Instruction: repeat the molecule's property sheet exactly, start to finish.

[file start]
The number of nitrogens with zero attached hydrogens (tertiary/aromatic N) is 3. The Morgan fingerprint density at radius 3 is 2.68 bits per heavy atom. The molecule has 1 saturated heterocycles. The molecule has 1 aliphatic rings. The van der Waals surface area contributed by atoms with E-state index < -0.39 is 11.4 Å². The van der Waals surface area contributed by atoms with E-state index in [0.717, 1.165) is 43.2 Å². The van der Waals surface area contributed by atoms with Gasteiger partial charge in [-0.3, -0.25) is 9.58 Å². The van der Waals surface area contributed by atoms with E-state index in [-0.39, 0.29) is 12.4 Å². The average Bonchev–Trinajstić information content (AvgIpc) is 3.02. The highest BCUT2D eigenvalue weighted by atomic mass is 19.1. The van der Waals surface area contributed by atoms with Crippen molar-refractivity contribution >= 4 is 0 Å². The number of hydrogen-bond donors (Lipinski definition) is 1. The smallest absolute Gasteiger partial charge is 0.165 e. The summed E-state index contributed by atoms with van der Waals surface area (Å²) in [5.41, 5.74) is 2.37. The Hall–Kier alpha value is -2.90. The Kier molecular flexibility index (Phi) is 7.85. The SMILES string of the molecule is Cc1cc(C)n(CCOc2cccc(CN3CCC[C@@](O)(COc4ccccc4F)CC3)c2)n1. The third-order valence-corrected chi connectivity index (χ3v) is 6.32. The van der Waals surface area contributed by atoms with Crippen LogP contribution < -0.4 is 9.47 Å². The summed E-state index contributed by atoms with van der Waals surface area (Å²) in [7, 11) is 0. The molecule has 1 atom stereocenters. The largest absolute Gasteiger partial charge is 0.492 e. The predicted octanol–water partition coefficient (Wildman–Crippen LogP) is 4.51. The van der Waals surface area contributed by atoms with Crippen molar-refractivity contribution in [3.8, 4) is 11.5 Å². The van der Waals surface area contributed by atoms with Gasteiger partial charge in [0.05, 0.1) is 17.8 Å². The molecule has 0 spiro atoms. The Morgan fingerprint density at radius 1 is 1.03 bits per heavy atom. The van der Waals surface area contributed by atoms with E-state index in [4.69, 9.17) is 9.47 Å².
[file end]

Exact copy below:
The number of nitrogens with zero attached hydrogens (tertiary/aromatic N) is 3. The Morgan fingerprint density at radius 3 is 2.68 bits per heavy atom. The molecule has 1 saturated heterocycles. The molecule has 1 aliphatic rings. The van der Waals surface area contributed by atoms with E-state index < -0.39 is 11.4 Å². The van der Waals surface area contributed by atoms with E-state index in [0.717, 1.165) is 43.2 Å². The van der Waals surface area contributed by atoms with Gasteiger partial charge in [-0.3, -0.25) is 9.58 Å². The van der Waals surface area contributed by atoms with E-state index in [-0.39, 0.29) is 12.4 Å². The average Bonchev–Trinajstić information content (AvgIpc) is 3.02. The highest BCUT2D eigenvalue weighted by atomic mass is 19.1. The van der Waals surface area contributed by atoms with Crippen molar-refractivity contribution >= 4 is 0 Å². The number of hydrogen-bond donors (Lipinski definition) is 1. The smallest absolute Gasteiger partial charge is 0.165 e. The summed E-state index contributed by atoms with van der Waals surface area (Å²) in [5.41, 5.74) is 2.37. The Hall–Kier alpha value is -2.90. The Kier molecular flexibility index (Phi) is 7.85. The SMILES string of the molecule is Cc1cc(C)n(CCOc2cccc(CN3CCC[C@@](O)(COc4ccccc4F)CC3)c2)n1. The third-order valence-corrected chi connectivity index (χ3v) is 6.32. The van der Waals surface area contributed by atoms with Crippen LogP contribution < -0.4 is 9.47 Å². The summed E-state index contributed by atoms with van der Waals surface area (Å²) in [7, 11) is 0. The molecule has 1 atom stereocenters. The largest absolute Gasteiger partial charge is 0.492 e. The predicted octanol–water partition coefficient (Wildman–Crippen LogP) is 4.51. The van der Waals surface area contributed by atoms with Crippen molar-refractivity contribution in [3.8, 4) is 11.5 Å². The van der Waals surface area contributed by atoms with Gasteiger partial charge in [0.05, 0.1) is 17.8 Å². The molecule has 0 spiro atoms. The Morgan fingerprint density at radius 1 is 1.03 bits per heavy atom. The van der Waals surface area contributed by atoms with E-state index in [4.69, 9.17) is 9.47 Å².